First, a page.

Search Contact information
University of Cambridge Home Department of Engineering
University of Cambridge > Engineering Department > Machine Intelligence Lab

Abstract for hassenpflug_tr513

Cambridge University Engineering Department Technical Report CUED/F-INFENG/TR513

SPECKLE CLASSIFICATION FOR SENSORLESS FREEHAND 3D ULTRASOUND

P. Hassenpflug, R.W. Prager, G.M. Treece and A.H. Gee

March 2005

Despite being a valuable tool for volume measurement and the analysis of complex geometry, the need for an external position sensor is holding up the clinical exploitation of freehand three-dimensional ultrasound. Some sensorless systems have been developed, using speckle decorrelation for out-of-plane distance estimation, but their accuracy is still not as good as that of sensor-based systems. Here, we examine the widely held belief that accuracy can be improved by limiting the distance measurements to patches of ultrasound data containing fully developed speckle. Without speckle detection, we observe that scan separation is systematically underestimated by 33.1% in biological tissue. We describe a number of speckle detectors and show that they reduce the underestimate to about 25%. We conclude that speckle classification can improve the quality of distance estimation, but not sufficiently to achieve accurate, metric reconstruction of the insonified volume.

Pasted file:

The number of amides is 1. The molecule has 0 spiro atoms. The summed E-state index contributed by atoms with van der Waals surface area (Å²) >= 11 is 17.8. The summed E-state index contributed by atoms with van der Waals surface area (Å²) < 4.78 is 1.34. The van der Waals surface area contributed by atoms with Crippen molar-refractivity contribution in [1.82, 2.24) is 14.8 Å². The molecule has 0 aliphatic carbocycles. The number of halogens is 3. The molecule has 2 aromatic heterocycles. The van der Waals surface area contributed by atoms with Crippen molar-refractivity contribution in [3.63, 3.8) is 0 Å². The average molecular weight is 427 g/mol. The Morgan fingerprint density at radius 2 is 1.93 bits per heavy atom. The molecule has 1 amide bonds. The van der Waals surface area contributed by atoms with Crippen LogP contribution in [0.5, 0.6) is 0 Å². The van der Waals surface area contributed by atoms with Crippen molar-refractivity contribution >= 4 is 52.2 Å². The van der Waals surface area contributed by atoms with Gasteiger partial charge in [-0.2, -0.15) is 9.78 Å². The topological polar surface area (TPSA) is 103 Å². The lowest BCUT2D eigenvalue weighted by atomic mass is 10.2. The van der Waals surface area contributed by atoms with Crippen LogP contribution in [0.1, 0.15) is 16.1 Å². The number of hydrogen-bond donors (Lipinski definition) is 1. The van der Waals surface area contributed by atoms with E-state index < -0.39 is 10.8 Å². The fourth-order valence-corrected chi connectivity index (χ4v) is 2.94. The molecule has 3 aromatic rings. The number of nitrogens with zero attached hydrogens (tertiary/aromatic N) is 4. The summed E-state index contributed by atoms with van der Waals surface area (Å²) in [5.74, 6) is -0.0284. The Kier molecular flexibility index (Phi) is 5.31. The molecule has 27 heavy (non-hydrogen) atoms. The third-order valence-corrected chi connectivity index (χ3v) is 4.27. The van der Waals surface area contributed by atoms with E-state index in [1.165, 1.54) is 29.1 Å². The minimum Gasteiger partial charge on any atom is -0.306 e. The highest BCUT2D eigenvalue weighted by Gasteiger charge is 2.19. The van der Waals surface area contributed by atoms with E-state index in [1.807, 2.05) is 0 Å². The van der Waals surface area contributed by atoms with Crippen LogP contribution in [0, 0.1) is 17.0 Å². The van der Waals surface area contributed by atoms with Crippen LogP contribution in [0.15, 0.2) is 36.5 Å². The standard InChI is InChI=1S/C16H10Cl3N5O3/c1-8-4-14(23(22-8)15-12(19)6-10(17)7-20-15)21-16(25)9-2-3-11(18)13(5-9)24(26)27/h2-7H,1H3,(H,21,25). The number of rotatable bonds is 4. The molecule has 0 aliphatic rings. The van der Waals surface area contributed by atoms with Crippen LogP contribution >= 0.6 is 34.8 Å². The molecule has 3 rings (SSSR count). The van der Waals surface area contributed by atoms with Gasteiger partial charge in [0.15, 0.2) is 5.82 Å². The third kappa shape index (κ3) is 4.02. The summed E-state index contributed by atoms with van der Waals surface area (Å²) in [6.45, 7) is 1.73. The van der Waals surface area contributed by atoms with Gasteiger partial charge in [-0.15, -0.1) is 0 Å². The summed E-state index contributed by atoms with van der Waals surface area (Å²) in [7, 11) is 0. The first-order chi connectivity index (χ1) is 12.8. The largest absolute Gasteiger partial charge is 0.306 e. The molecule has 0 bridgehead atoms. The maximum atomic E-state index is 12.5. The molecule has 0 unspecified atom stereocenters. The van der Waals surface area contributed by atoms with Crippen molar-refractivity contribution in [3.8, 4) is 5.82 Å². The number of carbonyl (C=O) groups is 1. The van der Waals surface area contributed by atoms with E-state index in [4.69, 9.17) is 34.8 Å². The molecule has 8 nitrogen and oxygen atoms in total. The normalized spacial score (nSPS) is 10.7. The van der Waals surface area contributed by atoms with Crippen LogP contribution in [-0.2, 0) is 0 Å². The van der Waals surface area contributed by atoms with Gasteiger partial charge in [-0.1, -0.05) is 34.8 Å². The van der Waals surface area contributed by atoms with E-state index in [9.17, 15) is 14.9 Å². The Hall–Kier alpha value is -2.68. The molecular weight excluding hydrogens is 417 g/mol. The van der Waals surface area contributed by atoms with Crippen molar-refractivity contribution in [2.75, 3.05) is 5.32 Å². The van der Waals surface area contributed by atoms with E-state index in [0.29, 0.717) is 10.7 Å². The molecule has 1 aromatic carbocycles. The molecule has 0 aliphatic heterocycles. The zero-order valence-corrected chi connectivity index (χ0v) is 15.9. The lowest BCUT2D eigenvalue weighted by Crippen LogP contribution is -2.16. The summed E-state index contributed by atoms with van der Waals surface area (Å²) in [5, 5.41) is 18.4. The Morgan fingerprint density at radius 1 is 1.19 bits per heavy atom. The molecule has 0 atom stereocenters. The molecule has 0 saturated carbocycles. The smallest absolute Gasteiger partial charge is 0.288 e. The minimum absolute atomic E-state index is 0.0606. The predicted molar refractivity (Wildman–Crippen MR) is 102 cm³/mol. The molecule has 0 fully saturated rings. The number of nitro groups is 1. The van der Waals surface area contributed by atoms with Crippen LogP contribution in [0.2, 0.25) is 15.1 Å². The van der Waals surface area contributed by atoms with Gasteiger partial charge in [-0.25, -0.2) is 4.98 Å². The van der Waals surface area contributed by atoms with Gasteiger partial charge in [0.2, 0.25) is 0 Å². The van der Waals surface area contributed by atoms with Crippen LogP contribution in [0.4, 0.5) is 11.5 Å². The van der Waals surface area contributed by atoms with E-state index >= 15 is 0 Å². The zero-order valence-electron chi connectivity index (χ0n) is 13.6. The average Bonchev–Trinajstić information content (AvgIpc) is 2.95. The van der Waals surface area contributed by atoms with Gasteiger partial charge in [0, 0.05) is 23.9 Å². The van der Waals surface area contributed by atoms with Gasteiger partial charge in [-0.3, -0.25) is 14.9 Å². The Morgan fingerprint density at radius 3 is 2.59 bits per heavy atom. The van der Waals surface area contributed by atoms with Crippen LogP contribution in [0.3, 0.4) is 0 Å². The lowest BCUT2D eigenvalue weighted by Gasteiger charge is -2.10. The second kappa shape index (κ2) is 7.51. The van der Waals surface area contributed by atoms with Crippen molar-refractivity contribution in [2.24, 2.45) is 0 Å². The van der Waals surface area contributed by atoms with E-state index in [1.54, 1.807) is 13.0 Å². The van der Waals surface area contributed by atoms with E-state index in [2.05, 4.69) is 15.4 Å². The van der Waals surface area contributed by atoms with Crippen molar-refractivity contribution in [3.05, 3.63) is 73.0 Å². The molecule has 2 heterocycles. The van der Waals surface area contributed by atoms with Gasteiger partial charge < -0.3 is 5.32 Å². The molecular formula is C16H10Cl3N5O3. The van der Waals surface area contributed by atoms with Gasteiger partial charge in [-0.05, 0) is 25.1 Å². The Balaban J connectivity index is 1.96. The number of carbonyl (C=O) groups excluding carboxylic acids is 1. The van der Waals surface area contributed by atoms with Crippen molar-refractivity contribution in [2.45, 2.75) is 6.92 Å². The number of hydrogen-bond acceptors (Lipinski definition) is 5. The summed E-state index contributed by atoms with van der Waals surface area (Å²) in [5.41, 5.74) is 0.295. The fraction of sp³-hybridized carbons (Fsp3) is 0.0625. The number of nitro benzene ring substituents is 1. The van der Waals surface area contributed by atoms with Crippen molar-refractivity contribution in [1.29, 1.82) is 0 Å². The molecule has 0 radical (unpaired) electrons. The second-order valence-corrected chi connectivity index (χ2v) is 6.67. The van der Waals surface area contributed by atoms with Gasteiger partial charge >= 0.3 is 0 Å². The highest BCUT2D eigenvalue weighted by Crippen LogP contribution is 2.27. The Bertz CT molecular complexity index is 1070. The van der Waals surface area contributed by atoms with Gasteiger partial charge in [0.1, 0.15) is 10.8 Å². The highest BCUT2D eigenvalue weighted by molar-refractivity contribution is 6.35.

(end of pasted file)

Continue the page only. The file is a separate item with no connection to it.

[0.7 MBytes PDF, 19 pages]


(ftp:) hassenpflug_tr513.pdf (http:) hassenpflug_tr513.pdf

If you have difficulty viewing files that end '.gz', which are gzip compressed, then you may be able to find tools to uncompress them at the gzip web site.

If you have difficulty viewing files that are in PostScript, (ending '.ps' or '.ps.gz'), then you may be able to find tools to view them at the gsview web site.

We have attempted to provide automatically generated PDF copies of documents for which only PostScript versions have previously been available. These are clearly marked in the database - due to the nature of the automatic conversion process, they are likely to be badly aliased when viewed at default resolution on screen by acroread.

© 2005 Cambridge University Engineering Dept
Information provided by milab-maintainer